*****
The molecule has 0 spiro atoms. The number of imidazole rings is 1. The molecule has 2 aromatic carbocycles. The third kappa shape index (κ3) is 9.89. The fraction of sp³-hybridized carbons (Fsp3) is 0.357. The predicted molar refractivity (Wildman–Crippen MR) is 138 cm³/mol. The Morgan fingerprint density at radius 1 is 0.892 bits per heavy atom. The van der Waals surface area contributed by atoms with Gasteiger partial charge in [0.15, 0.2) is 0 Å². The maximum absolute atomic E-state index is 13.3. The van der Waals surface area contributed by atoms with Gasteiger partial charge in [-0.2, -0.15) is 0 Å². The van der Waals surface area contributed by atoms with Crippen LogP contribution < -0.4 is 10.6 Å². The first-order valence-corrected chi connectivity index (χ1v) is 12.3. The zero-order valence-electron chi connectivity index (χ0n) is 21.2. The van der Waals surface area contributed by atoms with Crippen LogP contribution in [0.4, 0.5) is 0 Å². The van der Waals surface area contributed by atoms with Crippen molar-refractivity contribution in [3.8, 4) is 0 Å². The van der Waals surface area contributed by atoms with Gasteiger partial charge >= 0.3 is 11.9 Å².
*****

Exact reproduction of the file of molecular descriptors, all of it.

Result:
The molecule has 0 spiro atoms. The number of imidazole rings is 1. The molecule has 2 aromatic carbocycles. The third kappa shape index (κ3) is 9.89. The fraction of sp³-hybridized carbons (Fsp3) is 0.357. The predicted molar refractivity (Wildman–Crippen MR) is 138 cm³/mol. The Morgan fingerprint density at radius 1 is 0.892 bits per heavy atom. The van der Waals surface area contributed by atoms with Gasteiger partial charge in [0.15, 0.2) is 0 Å². The maximum absolute atomic E-state index is 13.3. The van der Waals surface area contributed by atoms with Gasteiger partial charge in [-0.2, -0.15) is 0 Å². The van der Waals surface area contributed by atoms with Crippen LogP contribution < -0.4 is 10.6 Å². The first-order valence-corrected chi connectivity index (χ1v) is 12.3. The zero-order valence-electron chi connectivity index (χ0n) is 21.2. The van der Waals surface area contributed by atoms with Crippen LogP contribution in [0.4, 0.5) is 0 Å². The van der Waals surface area contributed by atoms with Crippen molar-refractivity contribution in [3.8, 4) is 0 Å². The van der Waals surface area contributed by atoms with Gasteiger partial charge >= 0.3 is 11.9 Å².